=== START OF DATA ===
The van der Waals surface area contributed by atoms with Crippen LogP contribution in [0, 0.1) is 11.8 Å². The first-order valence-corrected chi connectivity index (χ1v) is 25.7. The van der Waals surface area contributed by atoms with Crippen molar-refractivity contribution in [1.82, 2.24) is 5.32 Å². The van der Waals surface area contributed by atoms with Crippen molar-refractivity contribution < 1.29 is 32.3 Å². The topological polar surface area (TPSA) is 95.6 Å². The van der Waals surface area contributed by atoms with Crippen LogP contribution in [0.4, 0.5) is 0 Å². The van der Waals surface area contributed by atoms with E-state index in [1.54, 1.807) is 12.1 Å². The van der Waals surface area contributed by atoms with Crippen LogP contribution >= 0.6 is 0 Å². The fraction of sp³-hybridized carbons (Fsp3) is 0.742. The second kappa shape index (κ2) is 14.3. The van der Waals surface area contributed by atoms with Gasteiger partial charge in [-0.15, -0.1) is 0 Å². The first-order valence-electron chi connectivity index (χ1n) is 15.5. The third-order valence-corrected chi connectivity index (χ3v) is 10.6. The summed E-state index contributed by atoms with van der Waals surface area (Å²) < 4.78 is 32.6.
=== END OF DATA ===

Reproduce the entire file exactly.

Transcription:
The van der Waals surface area contributed by atoms with Crippen LogP contribution in [0, 0.1) is 11.8 Å². The first-order valence-corrected chi connectivity index (χ1v) is 25.7. The van der Waals surface area contributed by atoms with Crippen molar-refractivity contribution in [1.82, 2.24) is 5.32 Å². The van der Waals surface area contributed by atoms with Crippen molar-refractivity contribution < 1.29 is 32.3 Å². The topological polar surface area (TPSA) is 95.6 Å². The van der Waals surface area contributed by atoms with Crippen LogP contribution in [0.4, 0.5) is 0 Å². The van der Waals surface area contributed by atoms with E-state index in [1.54, 1.807) is 12.1 Å². The van der Waals surface area contributed by atoms with Crippen LogP contribution >= 0.6 is 0 Å². The fraction of sp³-hybridized carbons (Fsp3) is 0.742. The second kappa shape index (κ2) is 14.3. The van der Waals surface area contributed by atoms with Gasteiger partial charge in [-0.15, -0.1) is 0 Å². The first-order valence-electron chi connectivity index (χ1n) is 15.5. The third-order valence-corrected chi connectivity index (χ3v) is 10.6. The summed E-state index contributed by atoms with van der Waals surface area (Å²) < 4.78 is 32.6.